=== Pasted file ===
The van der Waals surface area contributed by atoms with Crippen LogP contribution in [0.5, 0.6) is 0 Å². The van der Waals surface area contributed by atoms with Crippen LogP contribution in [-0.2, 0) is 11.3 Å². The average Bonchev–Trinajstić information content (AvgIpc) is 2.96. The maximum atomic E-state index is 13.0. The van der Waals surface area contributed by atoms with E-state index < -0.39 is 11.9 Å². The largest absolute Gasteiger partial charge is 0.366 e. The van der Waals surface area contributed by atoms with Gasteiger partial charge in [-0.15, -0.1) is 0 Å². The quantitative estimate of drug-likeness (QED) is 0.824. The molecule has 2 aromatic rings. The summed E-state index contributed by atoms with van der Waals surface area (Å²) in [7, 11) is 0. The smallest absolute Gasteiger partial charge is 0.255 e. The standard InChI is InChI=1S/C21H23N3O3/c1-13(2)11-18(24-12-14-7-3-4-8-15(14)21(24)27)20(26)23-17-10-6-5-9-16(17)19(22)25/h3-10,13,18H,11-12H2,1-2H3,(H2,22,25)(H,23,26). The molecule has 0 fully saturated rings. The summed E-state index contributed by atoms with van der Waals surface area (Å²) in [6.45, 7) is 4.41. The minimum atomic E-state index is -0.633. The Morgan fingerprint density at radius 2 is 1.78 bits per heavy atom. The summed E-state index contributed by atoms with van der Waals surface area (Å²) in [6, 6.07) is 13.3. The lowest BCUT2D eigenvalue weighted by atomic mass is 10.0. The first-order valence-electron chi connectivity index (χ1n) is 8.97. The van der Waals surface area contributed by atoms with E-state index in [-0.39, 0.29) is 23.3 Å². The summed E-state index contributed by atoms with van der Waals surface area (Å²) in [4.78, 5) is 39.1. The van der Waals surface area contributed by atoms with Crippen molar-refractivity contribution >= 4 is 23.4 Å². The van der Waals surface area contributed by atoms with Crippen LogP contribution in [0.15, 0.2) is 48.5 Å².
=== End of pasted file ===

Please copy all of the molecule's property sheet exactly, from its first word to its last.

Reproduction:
The van der Waals surface area contributed by atoms with Crippen LogP contribution in [0.5, 0.6) is 0 Å². The van der Waals surface area contributed by atoms with Crippen LogP contribution in [-0.2, 0) is 11.3 Å². The average Bonchev–Trinajstić information content (AvgIpc) is 2.96. The maximum atomic E-state index is 13.0. The van der Waals surface area contributed by atoms with E-state index < -0.39 is 11.9 Å². The largest absolute Gasteiger partial charge is 0.366 e. The van der Waals surface area contributed by atoms with Gasteiger partial charge in [-0.15, -0.1) is 0 Å². The quantitative estimate of drug-likeness (QED) is 0.824. The molecule has 2 aromatic rings. The summed E-state index contributed by atoms with van der Waals surface area (Å²) in [7, 11) is 0. The smallest absolute Gasteiger partial charge is 0.255 e. The standard InChI is InChI=1S/C21H23N3O3/c1-13(2)11-18(24-12-14-7-3-4-8-15(14)21(24)27)20(26)23-17-10-6-5-9-16(17)19(22)25/h3-10,13,18H,11-12H2,1-2H3,(H2,22,25)(H,23,26). The molecule has 0 fully saturated rings. The summed E-state index contributed by atoms with van der Waals surface area (Å²) in [6.45, 7) is 4.41. The minimum atomic E-state index is -0.633. The Morgan fingerprint density at radius 2 is 1.78 bits per heavy atom. The summed E-state index contributed by atoms with van der Waals surface area (Å²) in [6, 6.07) is 13.3. The lowest BCUT2D eigenvalue weighted by atomic mass is 10.0. The first-order valence-electron chi connectivity index (χ1n) is 8.97. The van der Waals surface area contributed by atoms with E-state index in [-0.39, 0.29) is 23.3 Å². The summed E-state index contributed by atoms with van der Waals surface area (Å²) in [4.78, 5) is 39.1. The van der Waals surface area contributed by atoms with Crippen molar-refractivity contribution >= 4 is 23.4 Å². The van der Waals surface area contributed by atoms with Crippen LogP contribution in [0.15, 0.2) is 48.5 Å².